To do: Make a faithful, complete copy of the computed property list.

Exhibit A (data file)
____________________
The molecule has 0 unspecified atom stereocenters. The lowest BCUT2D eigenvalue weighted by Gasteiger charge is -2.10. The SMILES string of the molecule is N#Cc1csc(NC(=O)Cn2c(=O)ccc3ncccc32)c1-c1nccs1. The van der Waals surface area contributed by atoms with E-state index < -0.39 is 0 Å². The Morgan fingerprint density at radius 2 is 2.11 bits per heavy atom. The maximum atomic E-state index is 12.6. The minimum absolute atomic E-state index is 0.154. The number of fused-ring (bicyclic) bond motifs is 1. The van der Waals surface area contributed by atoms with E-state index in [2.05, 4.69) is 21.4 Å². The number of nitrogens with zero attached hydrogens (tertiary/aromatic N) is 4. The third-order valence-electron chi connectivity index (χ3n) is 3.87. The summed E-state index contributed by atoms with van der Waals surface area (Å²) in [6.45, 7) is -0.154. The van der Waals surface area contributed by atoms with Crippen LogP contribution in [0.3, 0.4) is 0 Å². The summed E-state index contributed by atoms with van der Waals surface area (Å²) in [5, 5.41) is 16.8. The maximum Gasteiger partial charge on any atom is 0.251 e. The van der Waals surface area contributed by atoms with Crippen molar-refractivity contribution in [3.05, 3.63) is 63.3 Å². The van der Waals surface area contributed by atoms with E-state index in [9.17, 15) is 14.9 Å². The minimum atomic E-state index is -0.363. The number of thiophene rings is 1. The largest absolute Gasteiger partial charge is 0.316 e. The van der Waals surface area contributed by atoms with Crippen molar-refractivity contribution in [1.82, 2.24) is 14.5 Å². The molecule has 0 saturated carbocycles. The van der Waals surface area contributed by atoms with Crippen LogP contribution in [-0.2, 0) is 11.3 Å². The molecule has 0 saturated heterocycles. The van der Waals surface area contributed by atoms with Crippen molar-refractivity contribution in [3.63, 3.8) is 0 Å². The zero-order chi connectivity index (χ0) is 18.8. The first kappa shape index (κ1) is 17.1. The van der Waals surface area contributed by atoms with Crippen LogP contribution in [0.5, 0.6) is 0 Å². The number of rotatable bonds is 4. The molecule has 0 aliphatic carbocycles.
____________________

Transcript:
The molecule has 0 unspecified atom stereocenters. The lowest BCUT2D eigenvalue weighted by Gasteiger charge is -2.10. The SMILES string of the molecule is N#Cc1csc(NC(=O)Cn2c(=O)ccc3ncccc32)c1-c1nccs1. The van der Waals surface area contributed by atoms with E-state index < -0.39 is 0 Å². The Morgan fingerprint density at radius 2 is 2.11 bits per heavy atom. The maximum atomic E-state index is 12.6. The minimum absolute atomic E-state index is 0.154. The number of fused-ring (bicyclic) bond motifs is 1. The van der Waals surface area contributed by atoms with E-state index in [2.05, 4.69) is 21.4 Å². The number of nitrogens with zero attached hydrogens (tertiary/aromatic N) is 4. The third-order valence-electron chi connectivity index (χ3n) is 3.87. The summed E-state index contributed by atoms with van der Waals surface area (Å²) in [6.45, 7) is -0.154. The van der Waals surface area contributed by atoms with Crippen LogP contribution in [0.3, 0.4) is 0 Å². The summed E-state index contributed by atoms with van der Waals surface area (Å²) in [5, 5.41) is 16.8. The maximum Gasteiger partial charge on any atom is 0.251 e. The van der Waals surface area contributed by atoms with Crippen molar-refractivity contribution in [3.05, 3.63) is 63.3 Å². The van der Waals surface area contributed by atoms with E-state index in [9.17, 15) is 14.9 Å². The minimum atomic E-state index is -0.363. The number of thiophene rings is 1. The largest absolute Gasteiger partial charge is 0.316 e. The van der Waals surface area contributed by atoms with Crippen molar-refractivity contribution in [1.82, 2.24) is 14.5 Å². The molecule has 0 saturated carbocycles. The van der Waals surface area contributed by atoms with Crippen LogP contribution in [-0.2, 0) is 11.3 Å². The molecule has 0 saturated heterocycles. The van der Waals surface area contributed by atoms with Crippen molar-refractivity contribution in [3.63, 3.8) is 0 Å². The zero-order chi connectivity index (χ0) is 18.8. The first kappa shape index (κ1) is 17.1. The van der Waals surface area contributed by atoms with Crippen LogP contribution in [0.5, 0.6) is 0 Å². The number of rotatable bonds is 4. The molecule has 0 aliphatic carbocycles.